Chapter 15
Seriously, Another Texas Cultural Moment
01a - Introduction
01b - The Mysterious Ski Rack
01c - Wheres the Other Half of That Moose
01d - Scorpions Scorpio
01e - The Waiter Who Didnt Yall
02a - Can I Get a Diet Soda
02b - Riding Into the Sunrise
03 - Modesty at Any Price
04 - Driving Down to Houston
05a - What Does That Sign Say
05b - The State Tree
05c - They Call It the Sunbelt
05d - Just Follow Your Nose
06 - The New House
07a - Billboards
07b - Billboards Again
08 - Stereo Upgrade
09 - Local Wineries
10 - Unintentionally Left Blank
11 - CBW in TX
12 - Ice House Radio
13 - Goats and Cotton
14 - Dig We Must
15 - Dan Moody
16 - Dry Heat
17 - Dead Animals We Have Known
18a - Bookstore Culture
18b - On the Open Road
19 - Weather
20 - Sightings in Bertram and Buchanan
21 - Too Many Birds
22 - Road Hazards
23 - Sightings To And From Houston
24 - The Great Wall of Train
25 - In the Heat of the Day
26 - Bite Me
27 - Bid on This Skeleton
28 - Willie Al Fresco
29 - Rural Countryside
30 - SUV SUX!
31 - Kinky on the Texas Monthly Hour
32 - Strange Yellow Sky
33 - Football is a Serious Enterprise in Texas
34 - Remember the Alamoo!
35 - What Was That on the Radio
36 - Trip to Houston Through Small Towns
37 - Shoe Story
38 - Unintended Fireworks
39 - Flash Flood Warning
40 - Sin City
41 - Live Music in Austin But Not in Clubs
42 - Fear of Overpass
43 - The Big Sneezy
44 - New Texas
45 - Front Ended by the French Fry Mobile
46 - Dirt Farm
47 - Heard at the Texas Book Festival 2008
48 - Heard at the Texas Book Festival 2009
49 - Central Time Sucks
50 - Temple Texas
51 - Christmas in Austin
52 - Pennants in the Wind
53 - The Road Less Traveled
54 - Texas-size Thunderstorm
55 - Cool Van
56 - Your New House is That-A-Way
57 - CSI Austin
58 - New MTV Game Show
59 - Equine Technology
60 - Look at That Prairie
61 - Get Your Water Here
62 - Corporate Anniversaries
63 - College Sprawl
64 - Hire These Guys
65 - Preparing for Winter
66 - Careful What You Overhear
67 - Bonnie Raitt
68 - Perfume
69 - Questionable Skills
70 - All-American Day
71 - Read Me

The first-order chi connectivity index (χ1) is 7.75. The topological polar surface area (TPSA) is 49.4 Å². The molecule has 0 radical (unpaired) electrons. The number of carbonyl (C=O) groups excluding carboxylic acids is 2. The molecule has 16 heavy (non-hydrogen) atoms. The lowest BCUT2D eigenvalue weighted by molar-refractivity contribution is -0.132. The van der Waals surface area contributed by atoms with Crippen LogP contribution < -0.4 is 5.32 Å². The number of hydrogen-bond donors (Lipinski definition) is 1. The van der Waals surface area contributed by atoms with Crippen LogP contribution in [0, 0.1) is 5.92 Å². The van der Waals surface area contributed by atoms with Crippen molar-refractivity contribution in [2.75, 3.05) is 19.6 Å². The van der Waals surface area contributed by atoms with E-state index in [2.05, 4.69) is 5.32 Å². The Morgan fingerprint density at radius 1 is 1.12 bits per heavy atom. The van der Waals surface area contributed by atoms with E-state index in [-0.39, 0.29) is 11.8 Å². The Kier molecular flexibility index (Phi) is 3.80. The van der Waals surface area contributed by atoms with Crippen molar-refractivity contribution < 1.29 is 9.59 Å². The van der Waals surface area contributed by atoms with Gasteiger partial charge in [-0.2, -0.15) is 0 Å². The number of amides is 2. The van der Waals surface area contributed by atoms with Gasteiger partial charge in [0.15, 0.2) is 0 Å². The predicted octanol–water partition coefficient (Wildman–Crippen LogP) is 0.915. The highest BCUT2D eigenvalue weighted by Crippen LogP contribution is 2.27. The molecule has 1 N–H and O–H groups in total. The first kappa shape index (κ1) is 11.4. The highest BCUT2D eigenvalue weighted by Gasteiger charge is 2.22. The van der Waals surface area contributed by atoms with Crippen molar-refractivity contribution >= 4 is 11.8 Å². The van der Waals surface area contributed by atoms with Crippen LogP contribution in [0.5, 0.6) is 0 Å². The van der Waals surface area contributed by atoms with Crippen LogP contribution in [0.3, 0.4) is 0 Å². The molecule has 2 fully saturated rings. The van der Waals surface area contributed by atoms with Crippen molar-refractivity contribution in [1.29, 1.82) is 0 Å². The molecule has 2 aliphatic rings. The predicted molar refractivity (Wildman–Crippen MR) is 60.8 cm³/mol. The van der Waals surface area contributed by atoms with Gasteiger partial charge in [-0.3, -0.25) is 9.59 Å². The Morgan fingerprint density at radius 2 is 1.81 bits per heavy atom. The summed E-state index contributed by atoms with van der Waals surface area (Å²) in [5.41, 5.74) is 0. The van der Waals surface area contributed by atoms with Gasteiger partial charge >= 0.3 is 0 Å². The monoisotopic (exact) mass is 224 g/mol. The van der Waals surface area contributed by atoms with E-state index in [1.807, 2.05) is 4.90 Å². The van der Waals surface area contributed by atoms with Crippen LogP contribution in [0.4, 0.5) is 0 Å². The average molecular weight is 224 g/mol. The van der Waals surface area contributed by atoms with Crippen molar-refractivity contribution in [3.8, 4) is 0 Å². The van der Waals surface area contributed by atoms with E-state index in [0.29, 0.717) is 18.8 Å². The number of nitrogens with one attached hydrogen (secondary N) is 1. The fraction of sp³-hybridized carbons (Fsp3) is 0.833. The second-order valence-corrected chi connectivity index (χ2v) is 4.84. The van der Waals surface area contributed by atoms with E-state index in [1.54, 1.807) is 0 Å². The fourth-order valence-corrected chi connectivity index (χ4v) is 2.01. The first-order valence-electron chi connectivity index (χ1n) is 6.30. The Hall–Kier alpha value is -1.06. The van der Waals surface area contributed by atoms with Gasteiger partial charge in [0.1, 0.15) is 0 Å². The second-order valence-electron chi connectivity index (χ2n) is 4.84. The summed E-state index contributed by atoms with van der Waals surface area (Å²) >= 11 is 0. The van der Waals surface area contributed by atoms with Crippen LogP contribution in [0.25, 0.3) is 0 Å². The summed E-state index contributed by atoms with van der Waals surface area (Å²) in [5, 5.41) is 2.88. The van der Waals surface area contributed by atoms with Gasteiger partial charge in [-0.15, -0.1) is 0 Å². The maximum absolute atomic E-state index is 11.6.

72 - Weird Fog
73 - Overpackaged Food
74 - What Town Was That
75 - Texas Book Festival 2010
76 - Bulletproof Roof
77 - The Oldest Photo
78 - Cheesesteaks Part 1
79 - Cheesesteaks Part 2
80 - Sure We Got Culture
81 - A Message to Gyno-Americans
82 - The cathedral of Junk

You can't do that!

A few weeks ago, on one of our afternoon explorations, we happened on the Monument Diner in Georgetown, Texas. This is a small, historic town, filled with great old houses and a college. The diner's parking lot was jammed, and more cars were coming in all the time. Using Ms T's time-tested theory of diners, this was clearly the place to stop. And it was. We will go back.

On the way out, I noticed a poster advertising a play to be performed locally several weeks hence, "You Can't Do That, Dan Moody!" to be performed at the Georgetown city hall. The poster said that this was the story of the trial of several Klansmen back in the Twenties, being performed on the anniversary of the event. Sounded interesting. We took down the number and called for tickets. And we went to the last performance of this year.

The story is a little deeper than we gathered from the poster. Back in the Twenties, the KKK was really on an upsurge, signing up five million (!) members nationwide, including lots and lots in Texas. Beatings and even murders were common. Well, the local prosecutor, Dan Moody, stood against the tide. He tried and convicted four Klan members in the case of a beating in 1923. This was the first successful prosecution of any Klan violence in the United States, and apparently marked a real turning point of public opinion against the Klan. Mr. Moody continued his distinguished career as the youngest D.A., the youngest Attorney General, and the youngest Governor of Texas.

Oh, and the play is enacted in the same courtroom where the trial took place, and on the anniversary of the trial. I am always a sucker for historic places. The battle re-enactments in Lexington and Concord give me chills. So did this. The story is a matter of considerable local pride, as you can imagine (except maybe among remaining members of the local Klan, if there are any still). The current D.A. wrote a book about it. Then he and the director of the local theater group wrote a play from the book, and started performing it on the seventy-fifth anniversary of the trial, in 1998. From what we saw, the audience pours in in Caddies, Jags, Mercedes, one Pontiac (us), and SUVs and pickups, and the shows are SRO. And deserve to be.

Lest we leave anyone with the impression that this is a somber spectacle, remember that even Shakespeare inserted comic relief into his tragedies. In one scene, the reporter from New York complains to his editor that "These people down here don't speak English" (all this said in a thick Brooklyn accent, of course; or rather the local Texans' impression of what a NY accent would sound like if they could pronounce it). The bailiff offers to teach him how to pronounce the local lingo so he'll fit in better. The name of the town, he insists, is four syllables. Joe. Urge. Tie. On. You know, like your friend Joe has an urge to tie one on. Joe Urge Tie On. Joe-Urge-Tie-On. JoeUrgeTieOn. And if you pronounce that at just the right speed, well, you'll sound like you belong here.


Copyright (C) 2000, 2001, 2002, Richard Landau. All rights reserved.